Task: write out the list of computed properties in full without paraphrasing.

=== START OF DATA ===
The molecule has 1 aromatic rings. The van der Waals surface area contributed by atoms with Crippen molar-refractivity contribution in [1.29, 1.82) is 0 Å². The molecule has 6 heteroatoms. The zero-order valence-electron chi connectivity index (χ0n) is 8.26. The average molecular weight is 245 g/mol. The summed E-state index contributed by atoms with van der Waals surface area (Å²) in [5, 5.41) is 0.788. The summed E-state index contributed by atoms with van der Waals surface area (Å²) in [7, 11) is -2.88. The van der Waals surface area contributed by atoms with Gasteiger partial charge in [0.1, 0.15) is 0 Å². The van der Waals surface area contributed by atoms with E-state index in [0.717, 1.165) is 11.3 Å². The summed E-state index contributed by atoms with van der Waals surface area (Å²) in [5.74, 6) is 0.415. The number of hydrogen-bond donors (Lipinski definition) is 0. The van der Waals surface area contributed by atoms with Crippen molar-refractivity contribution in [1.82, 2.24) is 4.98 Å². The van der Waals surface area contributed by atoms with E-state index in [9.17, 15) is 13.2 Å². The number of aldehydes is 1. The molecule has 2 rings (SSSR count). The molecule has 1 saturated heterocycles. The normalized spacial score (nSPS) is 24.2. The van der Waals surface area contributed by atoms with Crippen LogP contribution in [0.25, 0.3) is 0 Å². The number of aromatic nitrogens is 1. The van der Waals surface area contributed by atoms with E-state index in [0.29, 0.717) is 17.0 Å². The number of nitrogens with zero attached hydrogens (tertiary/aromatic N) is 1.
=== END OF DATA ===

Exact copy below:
The molecule has 1 aromatic rings. The van der Waals surface area contributed by atoms with Crippen molar-refractivity contribution in [1.29, 1.82) is 0 Å². The molecule has 6 heteroatoms. The zero-order valence-electron chi connectivity index (χ0n) is 8.26. The average molecular weight is 245 g/mol. The summed E-state index contributed by atoms with van der Waals surface area (Å²) in [5, 5.41) is 0.788. The summed E-state index contributed by atoms with van der Waals surface area (Å²) in [7, 11) is -2.88. The van der Waals surface area contributed by atoms with Gasteiger partial charge in [0.1, 0.15) is 0 Å². The van der Waals surface area contributed by atoms with E-state index in [0.717, 1.165) is 11.3 Å². The summed E-state index contributed by atoms with van der Waals surface area (Å²) in [5.74, 6) is 0.415. The number of hydrogen-bond donors (Lipinski definition) is 0. The van der Waals surface area contributed by atoms with Crippen molar-refractivity contribution in [1.82, 2.24) is 4.98 Å². The van der Waals surface area contributed by atoms with E-state index in [9.17, 15) is 13.2 Å². The number of aldehydes is 1. The molecule has 2 rings (SSSR count). The molecule has 1 saturated heterocycles. The normalized spacial score (nSPS) is 24.2. The van der Waals surface area contributed by atoms with Crippen LogP contribution in [0.25, 0.3) is 0 Å². The number of aromatic nitrogens is 1. The van der Waals surface area contributed by atoms with E-state index in [0.29, 0.717) is 17.0 Å². The number of nitrogens with zero attached hydrogens (tertiary/aromatic N) is 1.